Norwalk Safety-Service Director Ellen Heinz told council members the sirens didn’t sound due to a “mechanical wiring issue” possibly at the communications center — not at the sirens themselves.
“We are still investigating that,” she added.
The city has called in technical experts to inspect the 10 sirens. They were tested about noon Wednesday and the sirens were heard from the Norwalk Reflector newsroom at 5:32 p.m. and again 10 minutes later.
“We don’t have all the results in. Not all the sirens went off,” Heinz said. “About half of them were working.”
After all the maintenance work is done, the safety-service director said she hopes “closer to 80 percent” of the sirens will function.
Heinz has been keeping council updated on the sirens situation. During the July 16 work session, she said it would cost between $5,000 and $8,000 to move an old unit to a new location. The estimate to purchase a new siren is $20,000 to $25,000.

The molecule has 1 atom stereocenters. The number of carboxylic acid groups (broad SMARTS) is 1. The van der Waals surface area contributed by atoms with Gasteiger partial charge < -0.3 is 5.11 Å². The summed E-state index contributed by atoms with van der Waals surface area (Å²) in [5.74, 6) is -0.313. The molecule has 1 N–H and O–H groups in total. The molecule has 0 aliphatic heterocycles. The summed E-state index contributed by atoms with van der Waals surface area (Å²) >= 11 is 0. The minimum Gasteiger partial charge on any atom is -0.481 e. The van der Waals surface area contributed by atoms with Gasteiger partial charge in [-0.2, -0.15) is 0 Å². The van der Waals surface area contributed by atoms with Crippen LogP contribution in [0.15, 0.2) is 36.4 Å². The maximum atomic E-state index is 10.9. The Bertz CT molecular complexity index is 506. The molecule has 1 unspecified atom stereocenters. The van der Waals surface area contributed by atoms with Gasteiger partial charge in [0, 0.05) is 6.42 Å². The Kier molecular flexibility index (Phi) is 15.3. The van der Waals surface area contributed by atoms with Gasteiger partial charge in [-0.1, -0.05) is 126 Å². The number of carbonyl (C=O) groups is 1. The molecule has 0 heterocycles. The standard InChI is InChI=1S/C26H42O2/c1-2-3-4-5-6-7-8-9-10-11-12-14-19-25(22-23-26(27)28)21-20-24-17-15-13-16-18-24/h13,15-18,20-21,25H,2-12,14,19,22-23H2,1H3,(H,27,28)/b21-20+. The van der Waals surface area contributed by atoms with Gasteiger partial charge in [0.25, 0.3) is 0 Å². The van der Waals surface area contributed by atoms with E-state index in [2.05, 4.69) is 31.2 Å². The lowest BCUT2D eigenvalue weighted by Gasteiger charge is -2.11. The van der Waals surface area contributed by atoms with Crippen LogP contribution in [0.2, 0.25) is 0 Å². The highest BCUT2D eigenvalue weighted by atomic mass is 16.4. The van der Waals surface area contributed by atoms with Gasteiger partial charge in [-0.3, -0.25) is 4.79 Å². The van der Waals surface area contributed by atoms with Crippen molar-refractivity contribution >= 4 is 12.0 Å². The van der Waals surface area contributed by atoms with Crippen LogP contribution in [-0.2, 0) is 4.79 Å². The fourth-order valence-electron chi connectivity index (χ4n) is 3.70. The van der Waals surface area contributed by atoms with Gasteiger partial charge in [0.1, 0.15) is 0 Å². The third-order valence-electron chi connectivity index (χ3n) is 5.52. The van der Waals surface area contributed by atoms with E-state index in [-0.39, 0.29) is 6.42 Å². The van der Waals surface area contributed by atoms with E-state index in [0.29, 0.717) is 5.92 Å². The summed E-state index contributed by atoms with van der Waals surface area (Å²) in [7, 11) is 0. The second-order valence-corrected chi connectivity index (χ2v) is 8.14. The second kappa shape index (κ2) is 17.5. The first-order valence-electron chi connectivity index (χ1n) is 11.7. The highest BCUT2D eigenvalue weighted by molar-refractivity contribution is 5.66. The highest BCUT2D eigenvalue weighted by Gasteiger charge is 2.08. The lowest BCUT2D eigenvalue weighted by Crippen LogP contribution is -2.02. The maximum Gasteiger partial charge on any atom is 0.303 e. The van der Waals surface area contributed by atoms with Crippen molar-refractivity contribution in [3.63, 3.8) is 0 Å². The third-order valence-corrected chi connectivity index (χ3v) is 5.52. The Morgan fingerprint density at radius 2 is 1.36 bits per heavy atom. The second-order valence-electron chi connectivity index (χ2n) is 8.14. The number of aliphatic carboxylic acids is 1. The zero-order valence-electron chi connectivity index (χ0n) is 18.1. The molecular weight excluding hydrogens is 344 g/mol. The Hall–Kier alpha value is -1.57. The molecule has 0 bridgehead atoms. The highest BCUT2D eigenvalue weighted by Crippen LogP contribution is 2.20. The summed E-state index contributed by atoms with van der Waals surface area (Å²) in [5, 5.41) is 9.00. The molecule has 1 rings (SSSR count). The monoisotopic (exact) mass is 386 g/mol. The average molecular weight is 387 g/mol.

“It’s a rough estimate,” Heinz said Wednesday.
Some issues to be addressed, she added, is whether it’s smarter to move functioning sirens to new locations or buy new ones to replace those at the end of their life-cycles.
Residents have raised concerns about not being able to hear the sirens when they are inside.
“They are meant to be outside warning systems,” Heinz said.
The safety-service director was asked what should residents do if they want to be alerted about severe weather. Heinz recommended residents use the Huron County Everbridge system and stay in touch with the Norwalk Police Department on Facebook. Everbridge sends out emergency alerts via email and text to local subscribers.
Heinz said the city wants residents to have all the possible options available so they can stay “as up-to-date and progressive as possible” when it comes to severe weather news.